Wake Forest sends Notre Dame packing; Miami earns date with N.C. State
Postseason basketball brings out the best in Wake Forest's Coron Williams.
He scored a season-high 25 points and the Demon Deacons beat Notre Dame 81-69 on Wednesday in the first round of the Atlantic Coast Conference tournament.
Williams — a transfer from Robert Morris who holds the Northeast Conference tournament record with eight 3s in a game — hit four in this one for 12th-seeded Wake Forest (17-15).
"Desperation. One and done," Williams said. "If you don't come out here and play your hardest, you could be done for the year. ... There's a focus about it for me."
The Demon Deacons shot a season-best 61 percent, built a 33-23 rebounding advantage and earned their first ACC tournament win since 2007 — when the late Skip Prosser was their coach.
"We just wanted to break the streak, not only for this team but for Wake Forest," said Travis McKie, the team's only fourth-year senior on scholarship. "We haven't done it in a long time, and we want to continue rolling."
Devin Thomas added 19 points and 10 rebounds for Wake Forest, which will play fifth-seeded Pittsburgh (23-8) on Thursday in the second round.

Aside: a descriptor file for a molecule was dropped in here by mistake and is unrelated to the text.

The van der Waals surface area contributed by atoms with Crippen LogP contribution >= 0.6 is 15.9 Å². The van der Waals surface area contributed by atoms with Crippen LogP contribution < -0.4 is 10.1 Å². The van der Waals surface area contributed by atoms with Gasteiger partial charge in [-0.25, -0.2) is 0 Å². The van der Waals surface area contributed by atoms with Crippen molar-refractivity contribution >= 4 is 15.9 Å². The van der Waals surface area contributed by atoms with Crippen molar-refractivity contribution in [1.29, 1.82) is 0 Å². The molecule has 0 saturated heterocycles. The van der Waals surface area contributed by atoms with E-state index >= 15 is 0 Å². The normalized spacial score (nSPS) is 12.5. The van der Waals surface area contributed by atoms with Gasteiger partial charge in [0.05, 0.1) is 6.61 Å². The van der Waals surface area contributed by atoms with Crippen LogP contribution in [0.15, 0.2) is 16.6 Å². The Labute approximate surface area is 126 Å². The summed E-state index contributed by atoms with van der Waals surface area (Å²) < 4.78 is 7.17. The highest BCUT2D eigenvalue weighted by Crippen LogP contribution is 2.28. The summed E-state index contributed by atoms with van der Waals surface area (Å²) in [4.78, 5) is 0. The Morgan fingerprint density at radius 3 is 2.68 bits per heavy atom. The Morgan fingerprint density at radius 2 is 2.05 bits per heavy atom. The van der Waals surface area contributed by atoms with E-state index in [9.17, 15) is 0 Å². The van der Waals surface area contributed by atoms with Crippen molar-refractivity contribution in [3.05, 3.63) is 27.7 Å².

Pat Connaughton scored 19 points for the 13th-seeded Fighting Irish (15-17), whose first trip to the ACC tournament was a short one.
The league newcomers shot 40 percent and had won at least one game in their previous five Big East tournaments.
"In a tournament setting, and for us, given that this is our first experience down here in this thing, we need to get off to a better start to believe that we can win a game here," coach Mike Brey said.
Zach Auguste added 14 points, Eric Atkins had 13 and Garrick Sherman finished with 12 for the Irish, who briefly made things tense in the final moments when Atkins spun in a 3-pointer to make it 68-62 with 2:10 left.
Wake Forest guard Codi Miller-McIntyre then missed the front end of a one-and-one with 1:55 to play, but teammate Arnaud William Adala Moto grabbed the offensive rebound — one of two missed free throws he rebounded in the final 2 minutes — and Williams then hit two free throws with 1:52 to go.
Senior Travis McKie and Adala Moto each hit two foul shots, the last of which pushed the lead back to double figures at 74-64 with 1:22 remaining.
Notre Dame didn't get closer than eight the rest of the way.
"The answer has been really what's plagued us most of the year — we just haven't been able to get stops," Brey said. "They made timely baskets."
Thomas had given Wake Forest its largest lead at 62-48, hitting a fast-break layup through contact from Steve Vasturia — and flexing both biceps to the crowd in celebration — before converting the free throw that followed with 6:37 left.
Miami beats Virginia Tech 57-53 in ACC tourney